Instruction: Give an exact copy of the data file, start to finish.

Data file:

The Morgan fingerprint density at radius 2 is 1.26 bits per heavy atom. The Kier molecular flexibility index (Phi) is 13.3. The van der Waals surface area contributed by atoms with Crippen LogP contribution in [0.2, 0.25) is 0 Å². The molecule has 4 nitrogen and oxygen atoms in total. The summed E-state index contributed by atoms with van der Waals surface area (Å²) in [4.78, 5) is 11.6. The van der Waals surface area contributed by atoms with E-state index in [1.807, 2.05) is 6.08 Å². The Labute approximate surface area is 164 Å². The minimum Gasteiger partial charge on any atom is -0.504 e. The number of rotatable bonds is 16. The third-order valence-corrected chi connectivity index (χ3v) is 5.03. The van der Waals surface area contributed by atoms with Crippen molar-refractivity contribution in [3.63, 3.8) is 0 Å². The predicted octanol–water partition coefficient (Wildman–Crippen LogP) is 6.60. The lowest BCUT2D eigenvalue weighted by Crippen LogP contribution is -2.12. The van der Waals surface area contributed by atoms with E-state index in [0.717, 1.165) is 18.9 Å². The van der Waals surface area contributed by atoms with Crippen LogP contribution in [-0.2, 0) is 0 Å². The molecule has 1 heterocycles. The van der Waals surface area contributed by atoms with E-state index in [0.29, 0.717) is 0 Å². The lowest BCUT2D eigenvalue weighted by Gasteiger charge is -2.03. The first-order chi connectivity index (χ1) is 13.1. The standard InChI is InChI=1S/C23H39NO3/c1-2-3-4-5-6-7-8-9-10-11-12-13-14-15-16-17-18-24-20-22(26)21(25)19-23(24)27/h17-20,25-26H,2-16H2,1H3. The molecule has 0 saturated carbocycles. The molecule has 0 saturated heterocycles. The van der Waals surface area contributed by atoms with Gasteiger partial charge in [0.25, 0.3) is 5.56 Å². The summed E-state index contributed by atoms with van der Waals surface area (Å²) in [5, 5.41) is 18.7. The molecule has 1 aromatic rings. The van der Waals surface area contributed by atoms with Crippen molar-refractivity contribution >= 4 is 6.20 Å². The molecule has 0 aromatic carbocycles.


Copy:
The Morgan fingerprint density at radius 2 is 1.26 bits per heavy atom. The Kier molecular flexibility index (Phi) is 13.3. The van der Waals surface area contributed by atoms with Crippen LogP contribution in [0.2, 0.25) is 0 Å². The molecule has 4 nitrogen and oxygen atoms in total. The summed E-state index contributed by atoms with van der Waals surface area (Å²) in [4.78, 5) is 11.6. The van der Waals surface area contributed by atoms with E-state index in [1.807, 2.05) is 6.08 Å². The Labute approximate surface area is 164 Å². The minimum Gasteiger partial charge on any atom is -0.504 e. The number of rotatable bonds is 16. The third-order valence-corrected chi connectivity index (χ3v) is 5.03. The van der Waals surface area contributed by atoms with Crippen molar-refractivity contribution in [3.63, 3.8) is 0 Å². The predicted octanol–water partition coefficient (Wildman–Crippen LogP) is 6.60. The lowest BCUT2D eigenvalue weighted by Crippen LogP contribution is -2.12. The van der Waals surface area contributed by atoms with E-state index in [0.717, 1.165) is 18.9 Å². The van der Waals surface area contributed by atoms with Crippen LogP contribution in [-0.2, 0) is 0 Å². The molecule has 1 heterocycles. The van der Waals surface area contributed by atoms with E-state index in [0.29, 0.717) is 0 Å². The lowest BCUT2D eigenvalue weighted by Gasteiger charge is -2.03. The first-order chi connectivity index (χ1) is 13.1. The standard InChI is InChI=1S/C23H39NO3/c1-2-3-4-5-6-7-8-9-10-11-12-13-14-15-16-17-18-24-20-22(26)21(25)19-23(24)27/h17-20,25-26H,2-16H2,1H3. The molecule has 0 saturated carbocycles. The molecule has 0 saturated heterocycles. The van der Waals surface area contributed by atoms with Gasteiger partial charge in [0.25, 0.3) is 5.56 Å². The summed E-state index contributed by atoms with van der Waals surface area (Å²) in [5, 5.41) is 18.7. The molecule has 1 aromatic rings. The van der Waals surface area contributed by atoms with Crippen molar-refractivity contribution >= 4 is 6.20 Å². The molecule has 0 aromatic carbocycles.